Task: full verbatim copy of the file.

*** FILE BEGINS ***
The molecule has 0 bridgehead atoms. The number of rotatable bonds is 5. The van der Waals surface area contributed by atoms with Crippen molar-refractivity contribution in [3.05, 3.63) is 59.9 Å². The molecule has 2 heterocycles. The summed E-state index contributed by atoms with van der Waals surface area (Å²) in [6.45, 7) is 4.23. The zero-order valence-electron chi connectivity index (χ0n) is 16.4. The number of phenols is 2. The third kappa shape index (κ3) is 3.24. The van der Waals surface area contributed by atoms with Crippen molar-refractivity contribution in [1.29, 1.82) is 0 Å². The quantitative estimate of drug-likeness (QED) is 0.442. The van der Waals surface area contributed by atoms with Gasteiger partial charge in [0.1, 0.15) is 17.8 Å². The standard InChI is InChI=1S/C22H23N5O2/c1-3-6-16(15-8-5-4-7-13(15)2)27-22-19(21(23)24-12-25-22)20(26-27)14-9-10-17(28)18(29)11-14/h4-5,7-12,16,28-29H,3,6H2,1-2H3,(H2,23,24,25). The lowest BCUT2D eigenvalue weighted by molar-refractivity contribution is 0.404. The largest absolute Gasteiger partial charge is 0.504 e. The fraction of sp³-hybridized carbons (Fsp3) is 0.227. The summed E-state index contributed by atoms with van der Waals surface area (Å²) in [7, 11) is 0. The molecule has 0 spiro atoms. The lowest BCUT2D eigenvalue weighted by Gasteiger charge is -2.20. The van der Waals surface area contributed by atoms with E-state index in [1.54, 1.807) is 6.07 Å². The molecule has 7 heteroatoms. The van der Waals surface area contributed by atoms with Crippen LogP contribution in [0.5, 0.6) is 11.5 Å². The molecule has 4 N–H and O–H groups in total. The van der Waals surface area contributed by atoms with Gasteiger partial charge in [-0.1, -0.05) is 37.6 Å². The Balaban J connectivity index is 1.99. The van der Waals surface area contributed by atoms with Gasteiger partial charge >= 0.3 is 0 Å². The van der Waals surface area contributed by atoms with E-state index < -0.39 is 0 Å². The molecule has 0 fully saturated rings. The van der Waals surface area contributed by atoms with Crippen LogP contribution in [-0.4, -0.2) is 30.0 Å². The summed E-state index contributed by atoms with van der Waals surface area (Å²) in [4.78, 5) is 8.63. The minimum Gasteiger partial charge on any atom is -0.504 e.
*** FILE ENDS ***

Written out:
The molecule has 0 bridgehead atoms. The number of rotatable bonds is 5. The van der Waals surface area contributed by atoms with Crippen molar-refractivity contribution in [3.05, 3.63) is 59.9 Å². The molecule has 2 heterocycles. The summed E-state index contributed by atoms with van der Waals surface area (Å²) in [6.45, 7) is 4.23. The zero-order valence-electron chi connectivity index (χ0n) is 16.4. The number of phenols is 2. The third kappa shape index (κ3) is 3.24. The van der Waals surface area contributed by atoms with Crippen molar-refractivity contribution in [1.29, 1.82) is 0 Å². The quantitative estimate of drug-likeness (QED) is 0.442. The van der Waals surface area contributed by atoms with Gasteiger partial charge in [0.1, 0.15) is 17.8 Å². The standard InChI is InChI=1S/C22H23N5O2/c1-3-6-16(15-8-5-4-7-13(15)2)27-22-19(21(23)24-12-25-22)20(26-27)14-9-10-17(28)18(29)11-14/h4-5,7-12,16,28-29H,3,6H2,1-2H3,(H2,23,24,25). The lowest BCUT2D eigenvalue weighted by molar-refractivity contribution is 0.404. The largest absolute Gasteiger partial charge is 0.504 e. The fraction of sp³-hybridized carbons (Fsp3) is 0.227. The summed E-state index contributed by atoms with van der Waals surface area (Å²) in [7, 11) is 0. The molecule has 0 spiro atoms. The lowest BCUT2D eigenvalue weighted by Gasteiger charge is -2.20. The van der Waals surface area contributed by atoms with E-state index in [1.54, 1.807) is 6.07 Å². The molecule has 7 heteroatoms. The van der Waals surface area contributed by atoms with Crippen LogP contribution in [0.5, 0.6) is 11.5 Å². The molecule has 4 N–H and O–H groups in total. The van der Waals surface area contributed by atoms with Gasteiger partial charge in [-0.1, -0.05) is 37.6 Å². The Balaban J connectivity index is 1.99. The van der Waals surface area contributed by atoms with Gasteiger partial charge >= 0.3 is 0 Å². The van der Waals surface area contributed by atoms with E-state index < -0.39 is 0 Å². The molecule has 0 fully saturated rings. The van der Waals surface area contributed by atoms with Crippen LogP contribution in [-0.4, -0.2) is 30.0 Å². The summed E-state index contributed by atoms with van der Waals surface area (Å²) in [4.78, 5) is 8.63. The minimum Gasteiger partial charge on any atom is -0.504 e.